IBA stands for ‘Identification and Brief Advice’, an alcohol brief intervention which typically involves:
- Identification: using a validated screening tool to identify ‘risky’ drinking, such as the AUDIT
- Brief Advice: the delivery of short, structured ‘brief advice’ aimed at encouraging a risky drinker to reduce their consumption to lower risk levels
IBA should be initiated by front line health and social care roles wherever they have a good opportunity, and NOT based on a suspicion of heavy drinking. It is a prevention not a treatment approach to helping at-risk drinkers make an informed choice about their drinking.
See the IBA tools page for resources to support the delivery of IBA.
IBA in summary
As many as one in four adults in England drink at a level that could be harmful to their heath. Most will be suitable for IBA and not require anything further. IBA is a short intervention aimed at motivating at-risk drinkers to reduce their alcohol use. However those ‘Identified’ as possibly alcohol dependent should be offered referral to treatment services.
IBA as a short, effective behaviour change intervention is also commonly known as ‘brief intervention’. However use of the term ‘brief interventions’ tends to include the option of a more ‘extended’ brief intervention approach than IBA tends to infer. The research literature often refers to ‘Screening and Brief Interventions’ (SBI), or often in the U.S as ‘SBIRT’ (Screening and Brief Interventions and Referral to Treatment).
IBA is essentially the delivery of short simple brief advice following Identification (i.e screening) not usually lasting longer than 5-10 minutes. Extended ‘brief intervention’ approaches may last more like 20 minutes and integrate brief motivational interviewing techniques.
IBA however is most likely all that is required in most cases where an ‘at-risk’ drinker will be responsive. IBA is therefore the most simple, cost-effective approach to reducing risky but non dependent drinking at an individual level. IBA is straightforward and is easily learnt by general healthcare workers or other non-alcohol specialists.
Who is IBA for?
IBA is intended for risky drinkers – those who drink at increasing or higher risk levels but are not alcohol dependent. There is some discussion about whether IBA can work for dependent drinkers. Either way, dependent drinkers only make up around 4% of the adult population, whereas around 20% drink at a risky level and are therefore suited to IBA.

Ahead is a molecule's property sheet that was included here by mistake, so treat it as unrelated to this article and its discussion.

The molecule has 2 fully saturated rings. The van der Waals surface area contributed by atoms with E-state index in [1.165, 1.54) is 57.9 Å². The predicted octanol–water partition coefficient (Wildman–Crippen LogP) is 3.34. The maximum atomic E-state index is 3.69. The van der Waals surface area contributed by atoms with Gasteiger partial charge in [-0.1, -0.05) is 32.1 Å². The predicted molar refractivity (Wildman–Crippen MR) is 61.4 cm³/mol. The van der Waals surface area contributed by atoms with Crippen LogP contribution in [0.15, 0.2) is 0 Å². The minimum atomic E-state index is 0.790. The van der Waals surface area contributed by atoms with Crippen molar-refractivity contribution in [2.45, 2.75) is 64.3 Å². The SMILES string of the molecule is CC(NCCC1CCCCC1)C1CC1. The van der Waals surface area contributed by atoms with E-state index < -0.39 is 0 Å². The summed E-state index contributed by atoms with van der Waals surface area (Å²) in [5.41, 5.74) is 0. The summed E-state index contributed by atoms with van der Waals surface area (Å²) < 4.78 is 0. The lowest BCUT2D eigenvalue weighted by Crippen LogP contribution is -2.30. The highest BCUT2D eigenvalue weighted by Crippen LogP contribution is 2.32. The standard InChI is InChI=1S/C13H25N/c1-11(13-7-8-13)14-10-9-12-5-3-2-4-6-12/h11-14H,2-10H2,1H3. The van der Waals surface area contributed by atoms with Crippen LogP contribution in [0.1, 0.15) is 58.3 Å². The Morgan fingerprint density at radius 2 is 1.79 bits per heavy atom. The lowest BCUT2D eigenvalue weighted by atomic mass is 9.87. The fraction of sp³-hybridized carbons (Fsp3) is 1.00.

The ‘IBA’ controversy – is it really ‘advice’?
IBA has taken over as the common term for screening and brief interventions, but many experts are not happy about this. Mainly the issue is that ‘Brief Advice’ suggests that it is the practitioner’s role to ‘advise’ their clients about alcohol use and cutting down. This isn’t entirely true – IBA is based on the principles of Motivational Interviewing (MI), which are clear that clients should be encouraged to make their own decisions. A practitioner who is advising, rather than guiding, is in danger or eliciting defensiveness which can be counter-productive.
Good IBA is about not ‘advising’ too much, if at all, and encouraging individuals to identify any changes they may wish to make themselves. For instance, instead of saying to a risky drinker, “Cutting down will be good for you health”, a more effective approach would be to ask “Can you think of any benefits you might get from cutting down?”, and offering suggestions or information if needed. Listening skills are very important, and allow the individual to reflect and explore their ideas. Good IBA training will ensure those learning to deliver IBA understand key principles and explore them through skills practice.
Less is more?
Following the recent SIPS findings, there is some recognition that in many cases, simply providing feedback to a risky drinker may be as effective as a longer session of ‘Brief Advice’, or even a longer interaction of ‘brief motivational interviewing’ (extended brief intervention). Although there is variation according to different settings, and all approaches were effective, it can be assumed that the most important thing is for practitioners to ‘Identify’ and give feedback to risky drinkers. However it is crucial they are able to offer further information or referral for those wanting or requiring it, such as those still unsure or with possible dependence.
Clarifying Brief Interventions
There is still ongoing debate about what constitutes a brief intervention, and whether extended approaches are actually ‘brief treatment’. A briefing paper ‘Clarifying brief interventions’ offers some further insight. You may also wish to read NICE guidance or other alcohol health and treatment publications.
You can download some slides here on What is IBA and does it work?